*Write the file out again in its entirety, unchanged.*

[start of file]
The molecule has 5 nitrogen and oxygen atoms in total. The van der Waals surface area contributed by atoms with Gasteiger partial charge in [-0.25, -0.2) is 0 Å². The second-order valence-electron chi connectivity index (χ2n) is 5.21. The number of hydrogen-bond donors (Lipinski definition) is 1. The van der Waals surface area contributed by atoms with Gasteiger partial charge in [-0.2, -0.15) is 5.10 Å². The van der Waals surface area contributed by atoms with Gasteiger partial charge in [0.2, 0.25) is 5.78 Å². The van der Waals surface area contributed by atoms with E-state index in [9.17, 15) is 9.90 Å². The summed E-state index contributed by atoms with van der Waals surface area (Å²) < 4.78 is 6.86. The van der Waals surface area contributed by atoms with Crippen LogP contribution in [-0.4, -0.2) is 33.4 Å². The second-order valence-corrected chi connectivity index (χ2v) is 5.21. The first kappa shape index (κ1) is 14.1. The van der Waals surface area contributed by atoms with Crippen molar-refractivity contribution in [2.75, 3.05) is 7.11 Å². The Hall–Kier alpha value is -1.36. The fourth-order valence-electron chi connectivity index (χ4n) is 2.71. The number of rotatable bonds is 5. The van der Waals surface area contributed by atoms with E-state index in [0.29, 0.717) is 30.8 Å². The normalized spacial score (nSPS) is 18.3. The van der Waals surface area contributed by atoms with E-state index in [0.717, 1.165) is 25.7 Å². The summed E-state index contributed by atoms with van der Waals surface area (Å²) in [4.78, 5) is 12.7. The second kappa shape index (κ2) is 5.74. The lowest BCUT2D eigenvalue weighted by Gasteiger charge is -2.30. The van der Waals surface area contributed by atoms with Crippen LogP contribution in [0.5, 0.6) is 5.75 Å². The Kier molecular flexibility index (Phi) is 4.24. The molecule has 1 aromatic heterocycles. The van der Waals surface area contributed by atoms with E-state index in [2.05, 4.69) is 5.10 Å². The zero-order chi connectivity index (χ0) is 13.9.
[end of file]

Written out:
The molecule has 5 nitrogen and oxygen atoms in total. The van der Waals surface area contributed by atoms with Gasteiger partial charge in [-0.25, -0.2) is 0 Å². The second-order valence-electron chi connectivity index (χ2n) is 5.21. The number of hydrogen-bond donors (Lipinski definition) is 1. The van der Waals surface area contributed by atoms with Gasteiger partial charge in [-0.2, -0.15) is 5.10 Å². The van der Waals surface area contributed by atoms with Gasteiger partial charge in [0.2, 0.25) is 5.78 Å². The van der Waals surface area contributed by atoms with E-state index in [9.17, 15) is 9.90 Å². The summed E-state index contributed by atoms with van der Waals surface area (Å²) < 4.78 is 6.86. The van der Waals surface area contributed by atoms with Crippen LogP contribution in [-0.4, -0.2) is 33.4 Å². The second-order valence-corrected chi connectivity index (χ2v) is 5.21. The first kappa shape index (κ1) is 14.1. The van der Waals surface area contributed by atoms with Crippen molar-refractivity contribution in [2.75, 3.05) is 7.11 Å². The Hall–Kier alpha value is -1.36. The fourth-order valence-electron chi connectivity index (χ4n) is 2.71. The number of rotatable bonds is 5. The van der Waals surface area contributed by atoms with E-state index in [0.29, 0.717) is 30.8 Å². The normalized spacial score (nSPS) is 18.3. The van der Waals surface area contributed by atoms with E-state index in [0.717, 1.165) is 25.7 Å². The summed E-state index contributed by atoms with van der Waals surface area (Å²) in [4.78, 5) is 12.7. The second kappa shape index (κ2) is 5.74. The lowest BCUT2D eigenvalue weighted by Gasteiger charge is -2.30. The van der Waals surface area contributed by atoms with Crippen LogP contribution in [0.5, 0.6) is 5.75 Å². The Kier molecular flexibility index (Phi) is 4.24. The molecule has 1 aromatic heterocycles. The van der Waals surface area contributed by atoms with E-state index in [2.05, 4.69) is 5.10 Å². The zero-order chi connectivity index (χ0) is 13.9.